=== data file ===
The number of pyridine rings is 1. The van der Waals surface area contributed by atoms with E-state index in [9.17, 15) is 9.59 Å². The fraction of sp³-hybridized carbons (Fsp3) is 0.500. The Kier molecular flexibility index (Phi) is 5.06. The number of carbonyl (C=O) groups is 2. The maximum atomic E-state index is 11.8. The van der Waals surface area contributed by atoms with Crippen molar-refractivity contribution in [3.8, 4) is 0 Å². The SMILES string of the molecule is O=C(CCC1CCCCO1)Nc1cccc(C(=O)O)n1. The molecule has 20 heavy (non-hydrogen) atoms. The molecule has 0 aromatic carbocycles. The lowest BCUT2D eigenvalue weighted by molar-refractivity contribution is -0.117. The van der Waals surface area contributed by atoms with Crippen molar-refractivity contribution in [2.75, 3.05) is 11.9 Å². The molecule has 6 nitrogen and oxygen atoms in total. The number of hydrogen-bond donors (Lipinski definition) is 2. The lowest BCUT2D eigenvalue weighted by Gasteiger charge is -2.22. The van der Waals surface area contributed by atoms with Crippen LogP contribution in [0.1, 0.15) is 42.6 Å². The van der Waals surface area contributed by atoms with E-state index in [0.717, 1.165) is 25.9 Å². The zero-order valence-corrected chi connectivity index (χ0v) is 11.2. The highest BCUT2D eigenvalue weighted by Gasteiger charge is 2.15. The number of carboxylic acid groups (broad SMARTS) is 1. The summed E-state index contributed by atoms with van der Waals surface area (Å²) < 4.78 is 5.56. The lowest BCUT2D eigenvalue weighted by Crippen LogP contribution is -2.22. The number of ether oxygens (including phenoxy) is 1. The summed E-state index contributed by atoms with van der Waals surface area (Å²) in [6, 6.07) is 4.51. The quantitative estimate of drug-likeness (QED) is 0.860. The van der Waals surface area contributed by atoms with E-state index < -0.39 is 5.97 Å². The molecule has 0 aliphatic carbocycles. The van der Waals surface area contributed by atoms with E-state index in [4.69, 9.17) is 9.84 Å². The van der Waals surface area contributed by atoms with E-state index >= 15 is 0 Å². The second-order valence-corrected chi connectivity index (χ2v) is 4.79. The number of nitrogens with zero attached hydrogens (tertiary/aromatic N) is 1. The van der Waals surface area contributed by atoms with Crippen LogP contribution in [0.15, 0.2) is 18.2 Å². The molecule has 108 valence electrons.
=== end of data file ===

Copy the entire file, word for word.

The number of pyridine rings is 1. The van der Waals surface area contributed by atoms with E-state index in [9.17, 15) is 9.59 Å². The fraction of sp³-hybridized carbons (Fsp3) is 0.500. The Kier molecular flexibility index (Phi) is 5.06. The number of carbonyl (C=O) groups is 2. The maximum atomic E-state index is 11.8. The van der Waals surface area contributed by atoms with Crippen molar-refractivity contribution in [3.8, 4) is 0 Å². The SMILES string of the molecule is O=C(CCC1CCCCO1)Nc1cccc(C(=O)O)n1. The molecule has 20 heavy (non-hydrogen) atoms. The molecule has 0 aromatic carbocycles. The lowest BCUT2D eigenvalue weighted by molar-refractivity contribution is -0.117. The van der Waals surface area contributed by atoms with Crippen molar-refractivity contribution in [2.75, 3.05) is 11.9 Å². The molecule has 6 nitrogen and oxygen atoms in total. The number of hydrogen-bond donors (Lipinski definition) is 2. The lowest BCUT2D eigenvalue weighted by Gasteiger charge is -2.22. The van der Waals surface area contributed by atoms with Crippen LogP contribution in [0.1, 0.15) is 42.6 Å². The van der Waals surface area contributed by atoms with E-state index in [0.717, 1.165) is 25.9 Å². The zero-order valence-corrected chi connectivity index (χ0v) is 11.2. The highest BCUT2D eigenvalue weighted by Gasteiger charge is 2.15. The number of carboxylic acid groups (broad SMARTS) is 1. The summed E-state index contributed by atoms with van der Waals surface area (Å²) < 4.78 is 5.56. The lowest BCUT2D eigenvalue weighted by Crippen LogP contribution is -2.22. The number of ether oxygens (including phenoxy) is 1. The summed E-state index contributed by atoms with van der Waals surface area (Å²) in [6, 6.07) is 4.51. The quantitative estimate of drug-likeness (QED) is 0.860. The van der Waals surface area contributed by atoms with E-state index < -0.39 is 5.97 Å². The molecule has 0 aliphatic carbocycles. The van der Waals surface area contributed by atoms with E-state index in [4.69, 9.17) is 9.84 Å². The van der Waals surface area contributed by atoms with E-state index >= 15 is 0 Å². The second-order valence-corrected chi connectivity index (χ2v) is 4.79. The number of nitrogens with zero attached hydrogens (tertiary/aromatic N) is 1. The van der Waals surface area contributed by atoms with Crippen LogP contribution in [0.15, 0.2) is 18.2 Å². The molecule has 108 valence electrons.